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  • Writer's pictureCarrie Specht

In Order of Disappearance: Engaging Foreign Thriller

My favorite film of 2016 isn’t actually from 2016. It’s a foreign film from 2015 that was released in the US in 2016, but I think it still counts. I became aware of it only because it was sent to me as a screener link in an email from the production’s marketing and promotional company. I often ignore these emails since so much of what I get is really hardly worth the time, let alone something I can recommend to others. However, In Order of Disappearance is that rare exception that excites you about the possibility of truly good films being made by talented filmmakers who know how to tell a compelling story that is visually stimulating regardless of the language barrier and lack of special effects.

I know the phrase “foreign film” automatically puts a lot of people off. The average American moviegoer has little patience for anything more foreign than a British comedy, let alone a drama co-produced by Norway, Sweden and Denmark starring Swedish actor Stellan Skarsgård (Mama Mia, The Girl With the Dragon Tattoo) and Swiss actor Bruno Ganz (Wings of Desire, Downfall). Even more challenging to the western cinematic pallet is that Skarsgard plays a professional snow plower in a remote village where he is named citizen of the year. This quality hardly evokes excited anticipation in the heart of U.S. audiences. However, even though the character is firmly established as a regular guy, and well-respected man among his neighbor, normality pretty much ends there.

Simply put, In Order of Disappearance is so exceptional in such a variety of ways that it’s challenging to express just how unique it truly is. It certainly is exceptional in its story, flowing naturally from the initial set up of a rather mundane character and his rural life in a nameless Nordic town then seamlessly transitioning to a complicated tale reflecting multiple facets of paternal devotion and obligation in the modern world. Although this is a revenge film, the central focus is on the relationships of fathers and sons, drug lords and thugs, and a brief yet surprising glimpse into love among henchmen (you really won’t see that coming). Skarsgard is achingly compelling as the bereaved father who seeks biblical justice for the wrongful death of his son by the hands of a drug gang. And Ganz is very affective as the aging head of a second criminal gang who also loses his son during a series of unfortunate misunderstandings that escalate until a third son becomes a barging chip, forcing all the fathers to really reconsider their obligations and duties as guardians.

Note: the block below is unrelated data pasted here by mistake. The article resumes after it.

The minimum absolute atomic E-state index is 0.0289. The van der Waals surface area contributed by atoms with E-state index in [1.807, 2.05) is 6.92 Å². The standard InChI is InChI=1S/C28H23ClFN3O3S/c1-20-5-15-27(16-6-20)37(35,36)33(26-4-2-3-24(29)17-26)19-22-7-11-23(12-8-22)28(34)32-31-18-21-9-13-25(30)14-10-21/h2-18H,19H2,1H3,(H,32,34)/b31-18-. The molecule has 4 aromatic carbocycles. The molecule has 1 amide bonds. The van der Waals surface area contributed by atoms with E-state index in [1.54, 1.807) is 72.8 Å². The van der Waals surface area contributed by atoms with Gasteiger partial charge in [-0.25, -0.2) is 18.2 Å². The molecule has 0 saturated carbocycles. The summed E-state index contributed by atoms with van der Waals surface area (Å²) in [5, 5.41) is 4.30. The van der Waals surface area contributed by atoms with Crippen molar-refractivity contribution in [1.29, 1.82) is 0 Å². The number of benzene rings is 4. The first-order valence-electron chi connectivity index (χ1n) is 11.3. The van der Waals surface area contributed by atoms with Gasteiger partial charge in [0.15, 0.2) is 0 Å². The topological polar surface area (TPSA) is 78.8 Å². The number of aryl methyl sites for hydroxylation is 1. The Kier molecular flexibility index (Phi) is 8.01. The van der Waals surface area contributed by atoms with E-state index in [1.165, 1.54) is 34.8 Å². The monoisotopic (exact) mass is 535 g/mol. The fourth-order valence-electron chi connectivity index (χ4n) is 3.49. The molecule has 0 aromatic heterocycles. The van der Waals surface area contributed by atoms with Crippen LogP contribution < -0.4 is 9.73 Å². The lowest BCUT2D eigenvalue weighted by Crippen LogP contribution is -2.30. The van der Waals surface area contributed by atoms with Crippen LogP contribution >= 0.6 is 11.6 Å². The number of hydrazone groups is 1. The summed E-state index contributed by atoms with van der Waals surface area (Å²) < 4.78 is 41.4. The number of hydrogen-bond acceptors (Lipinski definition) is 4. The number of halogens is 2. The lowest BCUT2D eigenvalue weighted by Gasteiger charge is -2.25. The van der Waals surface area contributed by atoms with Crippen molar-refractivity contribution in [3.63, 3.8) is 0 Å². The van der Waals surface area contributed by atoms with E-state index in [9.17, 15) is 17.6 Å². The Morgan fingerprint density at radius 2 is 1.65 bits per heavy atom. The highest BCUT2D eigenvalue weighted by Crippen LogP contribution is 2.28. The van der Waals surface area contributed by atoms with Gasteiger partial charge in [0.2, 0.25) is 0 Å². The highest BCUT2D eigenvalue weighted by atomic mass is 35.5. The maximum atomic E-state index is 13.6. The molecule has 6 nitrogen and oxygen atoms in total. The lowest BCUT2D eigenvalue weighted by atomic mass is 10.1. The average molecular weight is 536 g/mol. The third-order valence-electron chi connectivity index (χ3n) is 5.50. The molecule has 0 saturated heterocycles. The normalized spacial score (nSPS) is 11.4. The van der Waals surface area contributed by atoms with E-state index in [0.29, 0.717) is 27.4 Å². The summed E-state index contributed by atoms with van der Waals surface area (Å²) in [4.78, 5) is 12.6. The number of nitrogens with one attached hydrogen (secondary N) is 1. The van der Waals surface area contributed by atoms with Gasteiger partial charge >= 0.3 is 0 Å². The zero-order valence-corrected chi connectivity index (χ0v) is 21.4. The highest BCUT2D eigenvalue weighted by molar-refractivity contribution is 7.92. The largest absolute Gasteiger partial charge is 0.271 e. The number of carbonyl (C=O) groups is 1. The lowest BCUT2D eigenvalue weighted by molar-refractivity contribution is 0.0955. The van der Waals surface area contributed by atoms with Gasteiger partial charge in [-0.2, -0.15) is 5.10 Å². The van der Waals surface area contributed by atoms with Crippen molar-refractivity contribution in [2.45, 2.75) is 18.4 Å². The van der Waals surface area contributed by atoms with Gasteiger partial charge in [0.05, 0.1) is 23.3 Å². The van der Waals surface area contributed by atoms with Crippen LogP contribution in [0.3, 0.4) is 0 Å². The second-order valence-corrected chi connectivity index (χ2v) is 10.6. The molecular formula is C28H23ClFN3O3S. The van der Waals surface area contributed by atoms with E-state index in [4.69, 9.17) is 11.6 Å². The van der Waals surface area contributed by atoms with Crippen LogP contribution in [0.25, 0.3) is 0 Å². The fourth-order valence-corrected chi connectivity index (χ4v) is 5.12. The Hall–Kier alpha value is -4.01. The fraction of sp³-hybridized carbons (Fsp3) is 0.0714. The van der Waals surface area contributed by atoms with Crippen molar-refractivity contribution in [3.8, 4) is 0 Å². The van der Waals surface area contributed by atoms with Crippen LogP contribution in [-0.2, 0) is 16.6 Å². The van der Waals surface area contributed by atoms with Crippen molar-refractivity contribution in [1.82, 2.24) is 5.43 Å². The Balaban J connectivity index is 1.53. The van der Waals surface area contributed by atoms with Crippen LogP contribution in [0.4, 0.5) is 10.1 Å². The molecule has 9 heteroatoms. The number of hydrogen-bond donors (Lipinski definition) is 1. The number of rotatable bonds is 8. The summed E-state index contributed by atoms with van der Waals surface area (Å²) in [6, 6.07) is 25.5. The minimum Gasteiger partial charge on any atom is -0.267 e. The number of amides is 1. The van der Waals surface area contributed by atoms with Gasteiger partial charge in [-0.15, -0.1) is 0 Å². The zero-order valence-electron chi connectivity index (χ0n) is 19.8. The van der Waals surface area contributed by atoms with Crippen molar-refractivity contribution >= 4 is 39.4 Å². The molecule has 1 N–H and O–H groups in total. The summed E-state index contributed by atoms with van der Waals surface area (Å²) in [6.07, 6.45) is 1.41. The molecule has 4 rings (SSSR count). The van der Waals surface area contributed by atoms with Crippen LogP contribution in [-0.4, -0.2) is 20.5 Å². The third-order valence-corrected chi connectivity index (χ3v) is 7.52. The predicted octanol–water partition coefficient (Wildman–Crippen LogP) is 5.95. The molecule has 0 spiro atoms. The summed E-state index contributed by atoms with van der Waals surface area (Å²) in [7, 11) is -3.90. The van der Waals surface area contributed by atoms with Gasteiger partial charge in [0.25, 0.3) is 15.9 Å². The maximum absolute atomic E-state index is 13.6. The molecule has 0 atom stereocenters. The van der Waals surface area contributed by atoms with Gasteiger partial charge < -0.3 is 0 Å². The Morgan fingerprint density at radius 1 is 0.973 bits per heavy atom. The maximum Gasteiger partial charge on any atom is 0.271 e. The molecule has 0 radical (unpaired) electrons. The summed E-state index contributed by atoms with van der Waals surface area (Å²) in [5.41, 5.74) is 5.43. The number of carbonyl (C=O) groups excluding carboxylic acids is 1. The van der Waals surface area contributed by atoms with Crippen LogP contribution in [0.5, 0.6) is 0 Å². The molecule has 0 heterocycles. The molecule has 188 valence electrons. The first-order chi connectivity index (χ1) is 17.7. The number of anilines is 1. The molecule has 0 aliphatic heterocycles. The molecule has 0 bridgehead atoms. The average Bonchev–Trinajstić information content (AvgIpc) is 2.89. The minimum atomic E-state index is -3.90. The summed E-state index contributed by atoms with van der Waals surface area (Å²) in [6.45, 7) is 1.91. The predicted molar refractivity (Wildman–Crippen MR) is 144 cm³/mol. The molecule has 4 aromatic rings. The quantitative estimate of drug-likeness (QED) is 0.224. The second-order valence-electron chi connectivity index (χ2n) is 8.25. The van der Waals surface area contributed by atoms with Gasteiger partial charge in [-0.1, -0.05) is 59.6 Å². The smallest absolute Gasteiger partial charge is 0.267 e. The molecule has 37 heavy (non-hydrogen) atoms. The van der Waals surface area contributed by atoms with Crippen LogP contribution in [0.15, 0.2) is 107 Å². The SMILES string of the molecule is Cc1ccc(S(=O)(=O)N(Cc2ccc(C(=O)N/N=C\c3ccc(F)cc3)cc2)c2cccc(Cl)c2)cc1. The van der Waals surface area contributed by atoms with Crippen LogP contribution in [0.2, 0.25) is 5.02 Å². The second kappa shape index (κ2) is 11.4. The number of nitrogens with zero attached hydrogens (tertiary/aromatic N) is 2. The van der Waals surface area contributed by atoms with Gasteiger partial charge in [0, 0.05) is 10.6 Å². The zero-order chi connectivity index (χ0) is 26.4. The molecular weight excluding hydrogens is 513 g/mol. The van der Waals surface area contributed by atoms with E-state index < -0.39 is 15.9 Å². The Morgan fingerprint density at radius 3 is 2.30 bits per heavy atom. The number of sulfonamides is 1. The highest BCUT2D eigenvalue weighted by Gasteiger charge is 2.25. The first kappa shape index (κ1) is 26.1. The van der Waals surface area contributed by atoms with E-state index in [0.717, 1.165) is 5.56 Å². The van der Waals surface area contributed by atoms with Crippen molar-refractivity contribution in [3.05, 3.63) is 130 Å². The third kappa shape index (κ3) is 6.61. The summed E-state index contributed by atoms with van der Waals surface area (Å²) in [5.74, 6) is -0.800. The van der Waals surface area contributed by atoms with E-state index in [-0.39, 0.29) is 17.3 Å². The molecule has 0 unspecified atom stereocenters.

Along the way there’s a lot of deaths, as Skarsgard makes his way up the chain of command to reach the man who is ultimately responsible for the loss of his son. Although the acts are violent in nature, they are gorgeous moments of artistry in a style of cinematography that envelops the screen like an epic masterpiece. Never has the disposal of human remains been so beautifully depicted on the silver screen. Cinematographer Philip Ogaard has been recognized for his talents in Norway, but I think it’s merely a matter of time before the Academy of Motion Picture Arts and Sciences honors him with an Oscar for his lush images of life, tranquil or violent. And of course, director Hans Peter Noland is truly a remarkable helmsman, guiding all of the forces into a lyrical whole that is greater than the sum of its parts.

I’m particularly partial to the title. I think the turn of phrase is brilliant. If it sounds familiar, you may be thinking of the recognizable performance credit In Order of Appearance, which refers to names of actors in a play or film in the order in which they appear in the story. Dutch screenwriter Kim Fupz Aakeson (A Somewhat Gentle Man, Prague) has taken the expected and created a clever twist, not just with the title of this tale, but also with the entire, engaging and thoroughly entertaining story about an average man seeking revenge in a world of gangsters and drug lords far beyond the common man’s safe little world. Overall, In Order of Disappearance is a completely satisfying viewing experience. It’s exceptionally unique in its story presentation, and now I’m excited to seek out other cinematic treasures from Nordic countries. And you should be too.

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